Book Image

Nginx Troubleshooting

By : Alexey Kapranov
Book Image

Nginx Troubleshooting

By: Alexey Kapranov

Overview of this book

Nginx is clearly winning the race to be the dominant software to power modern websites. It is fast and open source, maintained with passion by a brilliant team. This book will help you maintain your Nginx instances in a healthy and predictable state. It will lead you through all the types of problems you might encounter as a web administrator, with a special focus on performance and migration from older software. You will learn how to write good configuration files and will get good insights into Nginx logs. It will provide you solutions to problems such as missing or broken functionality and also show you how to tackle performance issues with the Nginx server. A special chapter is devoted to the art of prevention, that is, monitoring and alerting services you may use to detect problems before they manifest themselves on a big scale. The books ends with a reference to error and warning messages Nginx could emit to help you during incident investigations.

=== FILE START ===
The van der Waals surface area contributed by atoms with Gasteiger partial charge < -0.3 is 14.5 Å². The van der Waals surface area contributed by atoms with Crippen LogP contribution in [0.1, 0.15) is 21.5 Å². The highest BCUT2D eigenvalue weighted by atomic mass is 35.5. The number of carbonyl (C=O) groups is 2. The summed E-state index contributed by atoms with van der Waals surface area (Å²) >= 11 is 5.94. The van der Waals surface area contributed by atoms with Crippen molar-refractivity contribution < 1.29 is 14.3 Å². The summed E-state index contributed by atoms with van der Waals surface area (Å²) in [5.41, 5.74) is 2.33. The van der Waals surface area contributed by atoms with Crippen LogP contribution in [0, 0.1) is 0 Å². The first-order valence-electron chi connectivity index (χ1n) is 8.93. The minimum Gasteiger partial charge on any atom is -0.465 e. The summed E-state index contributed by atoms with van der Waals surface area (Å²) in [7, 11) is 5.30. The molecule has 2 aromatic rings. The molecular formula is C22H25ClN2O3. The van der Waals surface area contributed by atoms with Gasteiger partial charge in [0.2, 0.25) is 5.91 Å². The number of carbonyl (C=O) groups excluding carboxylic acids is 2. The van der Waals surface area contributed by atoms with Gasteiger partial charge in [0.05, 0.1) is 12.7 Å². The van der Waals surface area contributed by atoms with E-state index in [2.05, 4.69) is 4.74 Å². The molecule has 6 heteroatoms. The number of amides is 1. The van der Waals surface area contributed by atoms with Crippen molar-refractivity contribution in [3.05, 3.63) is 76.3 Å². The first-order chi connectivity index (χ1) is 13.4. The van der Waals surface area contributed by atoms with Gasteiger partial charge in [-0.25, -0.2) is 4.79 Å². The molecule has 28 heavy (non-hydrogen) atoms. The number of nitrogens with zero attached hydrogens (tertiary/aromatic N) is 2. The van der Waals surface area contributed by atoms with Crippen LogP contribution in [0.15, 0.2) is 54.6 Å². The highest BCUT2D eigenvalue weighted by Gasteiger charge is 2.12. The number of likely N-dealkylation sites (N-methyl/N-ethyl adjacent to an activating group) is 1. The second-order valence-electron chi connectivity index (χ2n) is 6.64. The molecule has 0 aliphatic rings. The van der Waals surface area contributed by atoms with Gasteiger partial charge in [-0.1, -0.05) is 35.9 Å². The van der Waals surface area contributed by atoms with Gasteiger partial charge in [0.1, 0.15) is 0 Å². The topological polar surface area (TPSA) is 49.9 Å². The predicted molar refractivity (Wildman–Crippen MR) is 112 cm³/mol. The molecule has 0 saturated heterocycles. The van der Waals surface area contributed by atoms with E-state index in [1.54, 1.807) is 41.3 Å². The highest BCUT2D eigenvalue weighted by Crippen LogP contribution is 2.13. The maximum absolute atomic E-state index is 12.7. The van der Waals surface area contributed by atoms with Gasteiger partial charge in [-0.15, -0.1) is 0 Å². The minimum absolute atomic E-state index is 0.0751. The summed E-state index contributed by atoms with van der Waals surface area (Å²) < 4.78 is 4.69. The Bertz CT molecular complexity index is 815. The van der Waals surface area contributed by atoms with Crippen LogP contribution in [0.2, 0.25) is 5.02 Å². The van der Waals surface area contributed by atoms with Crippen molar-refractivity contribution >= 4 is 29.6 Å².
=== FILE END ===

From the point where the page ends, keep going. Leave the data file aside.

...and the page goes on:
Table of Contents (15 chapters)
Nginx Troubleshooting
About the Author
About the Reviewers
Rare Nginx Error Messages

Solving the problem of an idle upstream

We devoted a great deal of content to the concept of upstreams. Just to remind you, upstreams are entities that generate HTTP responses that Nginx sends to the clients. Usually, an upstream contains several (or at least one) servers speaking one of the supported protocols, such as FastCGI or plain HTTP. Nginx uses sophisticated client code to very efficiently proxy the communication between the clients and the upstream in a transparent way by also optimizing the number of idle connections and wasted memory. There are a number of algorithms that Nginx uses to balance the client load on all the members of an upstream block, and one of those algorithms is known to bite the unsuspecting web administrators.

The configuration under discussion looks like this:

proxy_pass http://backend;

upstream backend {

The first line sets up the handling of some...